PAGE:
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Why would Ted be planning a hookup with a stewardess knowing full well he's impotent?

 

It's a discontinuity for someone who's impotent to date?

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Do we know that he was actually impotent, or did Dorothy just say that to embarrass him?  I can't remember the scene exactly.

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I meant the part where she told him she wouldn't share his secret and they were still at the table.  He looked embarrassed and said thank you.  I wasn't talking about after.  So since he still thought it was private I thought it was telling.  So, before the public announcement.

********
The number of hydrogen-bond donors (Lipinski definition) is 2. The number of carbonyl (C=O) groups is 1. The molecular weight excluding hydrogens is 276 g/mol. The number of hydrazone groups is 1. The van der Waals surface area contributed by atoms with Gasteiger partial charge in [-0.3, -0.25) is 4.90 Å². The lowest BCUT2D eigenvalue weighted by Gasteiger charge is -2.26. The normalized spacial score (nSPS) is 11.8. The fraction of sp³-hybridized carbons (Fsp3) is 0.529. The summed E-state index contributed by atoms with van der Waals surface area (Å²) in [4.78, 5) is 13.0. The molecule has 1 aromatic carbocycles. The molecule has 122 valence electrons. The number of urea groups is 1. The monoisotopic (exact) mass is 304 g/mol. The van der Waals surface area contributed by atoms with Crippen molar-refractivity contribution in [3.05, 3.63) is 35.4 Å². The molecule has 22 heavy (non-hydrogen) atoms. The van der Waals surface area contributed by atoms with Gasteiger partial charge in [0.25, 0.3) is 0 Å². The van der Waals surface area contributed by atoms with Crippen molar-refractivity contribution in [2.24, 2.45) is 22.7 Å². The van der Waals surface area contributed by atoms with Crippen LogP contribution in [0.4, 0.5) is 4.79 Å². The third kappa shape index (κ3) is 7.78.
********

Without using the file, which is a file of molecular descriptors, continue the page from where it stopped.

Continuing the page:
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It's a discontinuity for someone who's impotent to date?

 

There was nothing to suggest that he was interested in any kind of a relationship with her - like Ernest was with Rose. The implication was that he was planning a hot and heavy weekend for a hookup with someone he'd just met..

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It seems to me that much of these mistakes in continuity are just general nitpicking and mistakes. I mean, is the missing chair in the kitchen really a continuity mistake?

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Not exactly a continuity error, but I just watched the "Vacation" episode in season 2 when the girls were sitting in the bar area of their fleabag hotel and recognized it as Sophia and Sal's Brooklyn apartment set with a different paint job and accessories. Same staircase, doorways and everything.